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- Negligence is defined as the absence of such care asit was the duty of the defendant to use.
- It is a form of Mens rea.
- It is a culpable carelessness.
- Intention is not a necessary requirement for all torts. i.e Few forms of torts does not require that intention be proved / established. However, Crime requires that intention be proved.
Not all forms are negligence are punitive. Courts generally bring only treat those acts of “gross negligence” or “recklessness” as criminal acts.
Types of Negligence
There are two types of Negligence
- Advertent Negligence
- Inadvertent Negligence
- Also called willful negligence or recklessness.
- Harm done is foreseen as possible or probable, but it is not willed.
- Example: Person who drives furiously in a crowded street causes injury to persons is said to have committed Advertent Negligence.
- Negligence as a result of ignorance, thoughtlessness or forgetfulness
- Harm is neither foreseen nor willful.
- Example: Doctor who treats a patient with negligence
Duty of care
Standard of care
Theories of Negligence
- Subjective Theory
- Objective Theory
- Theory of Strict Liability
Related Cases / Recent Cases / Case Law
- Wilson Vs Brett
- Allen vs Gulf Oil Refinery Ltd., (1981) 1 All ER 353 (HL) p. 365: The lesser private right must yield to the greater public interest.
- H H The Gaekwar vs Ghandhi Katcharubhai (1900) 2 Bom LR 357, (1901) ILR 25 Bom 243: An action is maintained if the damage could have been prevented by the reasonable exercise of the powers conferred.
- Kailas Etc. Works vs Municipality, B&N (1968) 70 Bom LR 554: It is negligence to carry out the work in a manner which results in damage unless it can be shown that that and that only was the way in which the duty could be performed.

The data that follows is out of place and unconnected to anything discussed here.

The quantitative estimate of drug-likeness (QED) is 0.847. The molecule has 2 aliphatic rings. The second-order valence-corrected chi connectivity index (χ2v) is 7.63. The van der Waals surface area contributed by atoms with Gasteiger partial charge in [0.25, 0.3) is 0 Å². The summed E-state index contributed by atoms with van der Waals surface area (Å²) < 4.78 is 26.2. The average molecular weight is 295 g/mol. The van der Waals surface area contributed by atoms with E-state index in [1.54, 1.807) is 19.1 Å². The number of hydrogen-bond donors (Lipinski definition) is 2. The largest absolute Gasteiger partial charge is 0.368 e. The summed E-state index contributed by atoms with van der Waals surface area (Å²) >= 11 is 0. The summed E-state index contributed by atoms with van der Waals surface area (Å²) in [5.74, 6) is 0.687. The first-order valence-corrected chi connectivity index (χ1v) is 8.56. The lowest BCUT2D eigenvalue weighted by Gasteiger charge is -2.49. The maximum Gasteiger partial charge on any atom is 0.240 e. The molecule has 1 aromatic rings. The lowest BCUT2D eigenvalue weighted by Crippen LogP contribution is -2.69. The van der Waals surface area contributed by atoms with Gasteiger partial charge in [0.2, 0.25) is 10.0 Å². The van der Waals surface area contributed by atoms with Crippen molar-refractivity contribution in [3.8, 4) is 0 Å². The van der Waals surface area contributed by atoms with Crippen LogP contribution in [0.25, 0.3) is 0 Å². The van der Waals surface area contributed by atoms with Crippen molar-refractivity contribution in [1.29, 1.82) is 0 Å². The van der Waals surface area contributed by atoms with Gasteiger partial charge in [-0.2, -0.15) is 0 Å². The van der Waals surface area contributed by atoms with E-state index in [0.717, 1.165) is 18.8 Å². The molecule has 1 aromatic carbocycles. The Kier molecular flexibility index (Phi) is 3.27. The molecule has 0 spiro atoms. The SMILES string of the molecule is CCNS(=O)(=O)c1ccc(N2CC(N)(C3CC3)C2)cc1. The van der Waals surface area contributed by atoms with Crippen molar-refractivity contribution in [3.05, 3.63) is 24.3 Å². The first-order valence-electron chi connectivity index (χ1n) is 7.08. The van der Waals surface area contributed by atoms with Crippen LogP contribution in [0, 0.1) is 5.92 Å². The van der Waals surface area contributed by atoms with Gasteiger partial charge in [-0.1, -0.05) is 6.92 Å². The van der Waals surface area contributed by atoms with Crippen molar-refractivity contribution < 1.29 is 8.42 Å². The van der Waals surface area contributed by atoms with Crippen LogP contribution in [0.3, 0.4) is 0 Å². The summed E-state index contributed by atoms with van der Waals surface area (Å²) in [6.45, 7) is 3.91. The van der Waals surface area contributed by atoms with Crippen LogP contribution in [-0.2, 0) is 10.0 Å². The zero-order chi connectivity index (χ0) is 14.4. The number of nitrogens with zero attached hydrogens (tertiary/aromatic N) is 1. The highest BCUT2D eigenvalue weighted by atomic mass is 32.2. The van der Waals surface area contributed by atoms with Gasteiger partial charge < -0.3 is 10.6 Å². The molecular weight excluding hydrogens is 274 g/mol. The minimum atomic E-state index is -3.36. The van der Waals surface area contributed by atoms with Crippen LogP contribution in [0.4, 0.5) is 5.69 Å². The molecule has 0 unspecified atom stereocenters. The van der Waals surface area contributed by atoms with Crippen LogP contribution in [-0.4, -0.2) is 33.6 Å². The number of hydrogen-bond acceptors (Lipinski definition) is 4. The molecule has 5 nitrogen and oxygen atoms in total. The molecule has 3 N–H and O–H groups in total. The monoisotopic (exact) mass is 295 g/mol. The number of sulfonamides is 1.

- Bombay Steam Navigation Co. vs Vasudev Baburao (1928) 52 Bom 32, LT 1551:106 IC 470: A contract by the bailee exempting himself from liability from negligence is not valid.
- Wu Siew Ying t/a Fuh Lin Bud-Grafting Centre v Gunung Tunggal Quarry & Construction Sdn Bhd & Anor  2 MLJ 1: “………… an employer is not responsible for the torts committed by an independent contractor in the course of the execution of the works.”
- Rowe v Herman & Ors  58 CONLR 38
- Century Insurance Co Ltd v Northern Ireland Road Transport Board  1 All ER 491: Case about liability of road tanker drivers and transportation company that employs them was considered. Court found liability on the independent contractor and held that the negligence was attributed to the lorry driver.
- Burnie Port Authority v General Jones Pty Limited  4 CLJ 1: Exceptions to the general rule that an employer is not liable for tort committed by his independent contractor
- Dalton v. Angus  6 App Cas 740 at 829
- Hole v. Sittingbourne and Sheerness Railway Co. 6 H & N 488 at 497 [158 ER 201 at 204])
- Black v. Christchurch Finance Co. AC at 54; McInnes v. Wardle: Authorization of a negligent act
- The Commonwealth v. Introvigne  150 CLR 258 at 270-271, 274-275, 279-280: Non-performance of an employer's personal duty
- Stoneman v. Lyons  133 CLR 550 at 574: Although the general rule is that a person is not liable for the negligence of his independent contractor, it is accepted that a person who owes a duty to a third party cannot avoid responsibility for discharging that duty by delegating performance of it to an independent contractor.”
- Lealoris (M) Sdn Bhd v Bumiputra Commerce Bank Bhd  7 MLJ 25
- Lister v Romford Ice and Cold Storage Co Ltd  AC 555]
- Leolaris (M) Sdn Bhd v Bumiputra Commerce Bank Bhd  7 MLJ 25
- Asahi Kosei (M) Sdn Bhd Vs Petronas Dagangan Berhad, Civil Appeal No: B-02(IM)-1422-06/2012
- Kamlesh and Others v Attar Singh and Others, Civil Appeal Jurisdiction, Civil Appeal No 8879 OF 2015, Supreme Court of India judgment dated October 27, 2015
Related Acts and Statutes
Malaysian Penal Code
- Section 137A: Deserter concealed on board merchant vessel through negligence of master
- Section 288: Negligence with respect to pulling down or repairing buildings
- Section 289: Negligence with respect to any animal
- Section 304A: Causing death by negligence